Also, I respectfully agree with the view expressed in (1968) 34 Cut LT 874. Agadhei Mahkani v. Abhimanyu Mallik, that the principles which govern proof of execution of documents taken from Purdanishin women are equally applicable to documents taken from illiterate women.

8. Keeping in view the principles enunciated in the aforesaid decisions, the validity or otherwise of Ext. 3 may now be considered. The plaintiff has examined himself and P.W. 2, one of the attesting witnesses. Initially both of them stated that Keli Dibya was in good and normal health at the time of execution of Ext. 3. But its cross-examination both of them, admitted that Keli Dibya was suffering from arthritis on account of which her hands were trembling. In his evidence the plaintiff has said that at the time of execution of Ext. 3 Keli Dibya was 50 years of age. According to P. W. 2 at that time Keli Dibya was 72 years' old. Thus the plaintiff and P. W, 2 have not merely contradicted each other as regards the age of Keli Dibya at the time of execution of Ext. 3, their statements cannot be accepted as true in view of the clear recital in Ext. 3 itself that at that time Keli Dibya was 85 years of age. It is also worthy of note that in Ext. B, petition dated 31-12-1969 filed by the plaintiff in the 144 Cr. P. C. proceeding, it has been slated that Keli Dibya died 22 days prior to the date of petition i. e. on 9-12-1969. Thus Keli Dibya died only two and half months after execution of Ext. 3. In these circumstances it has been rightly observed by the learned lower appellate Court that in spite of the evidence of the plaintiff and P.W, 2 that Keli Dibya was in good health at the time of execution of Ext. 3 it would appear that due to extreme old age Keli Dibya could not have understood the nature and contents of Ext. 3 under which she was going to be deprived of her entire property. It is also significant that in Ext. 3 itself there is no mention at all that Keli Dibya was executing the deed in exercise of her independent judgment without any coercion or undue influence from any quarter. P. W. 2 is the only attesting witness who has been examined and he has admitted that he has deposed against defendants 1 to 9 in several criminal and civil cases. Thus P. W. 2 cannot be said to be an independent witness. There is no other independent evidence to corroborate or support the evidence of P. W. 2. Neither the other attesting witness nor the scribe has been examined by the plaintiff. I would therefore agree with the learned lower appellate Court that the plaintiff has failed to prove that Keli Dibya knew the contents of Ext. 3 and executed it with full knowledge of its effects and consequences and had exercised her independent and free judgment without any undue influence or coercion. Ext 3 has been rightly held to be invalid and void.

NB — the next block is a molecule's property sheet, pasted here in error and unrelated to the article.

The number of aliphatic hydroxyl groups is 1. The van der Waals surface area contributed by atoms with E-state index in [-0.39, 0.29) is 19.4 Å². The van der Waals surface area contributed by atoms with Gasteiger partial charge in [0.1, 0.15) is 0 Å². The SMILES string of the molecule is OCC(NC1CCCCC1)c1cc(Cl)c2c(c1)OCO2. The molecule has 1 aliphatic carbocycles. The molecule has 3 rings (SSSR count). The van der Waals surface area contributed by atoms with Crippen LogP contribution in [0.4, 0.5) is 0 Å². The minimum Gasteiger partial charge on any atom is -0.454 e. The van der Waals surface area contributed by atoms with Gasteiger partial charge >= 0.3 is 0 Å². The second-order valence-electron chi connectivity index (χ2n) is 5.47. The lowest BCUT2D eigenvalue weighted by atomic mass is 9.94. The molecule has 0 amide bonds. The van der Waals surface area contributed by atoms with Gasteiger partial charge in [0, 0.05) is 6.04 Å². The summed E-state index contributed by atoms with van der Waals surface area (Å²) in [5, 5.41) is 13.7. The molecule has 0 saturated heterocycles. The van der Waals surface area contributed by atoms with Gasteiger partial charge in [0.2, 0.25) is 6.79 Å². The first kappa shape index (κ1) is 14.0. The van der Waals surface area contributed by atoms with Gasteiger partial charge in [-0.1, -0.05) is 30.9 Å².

9. In the result, this appeal is dismissed. The judgment and decree of the learned Additional Subordinate Judge are confirmed. In the facts and circumstances of this case, parties will bear their own cost throughout.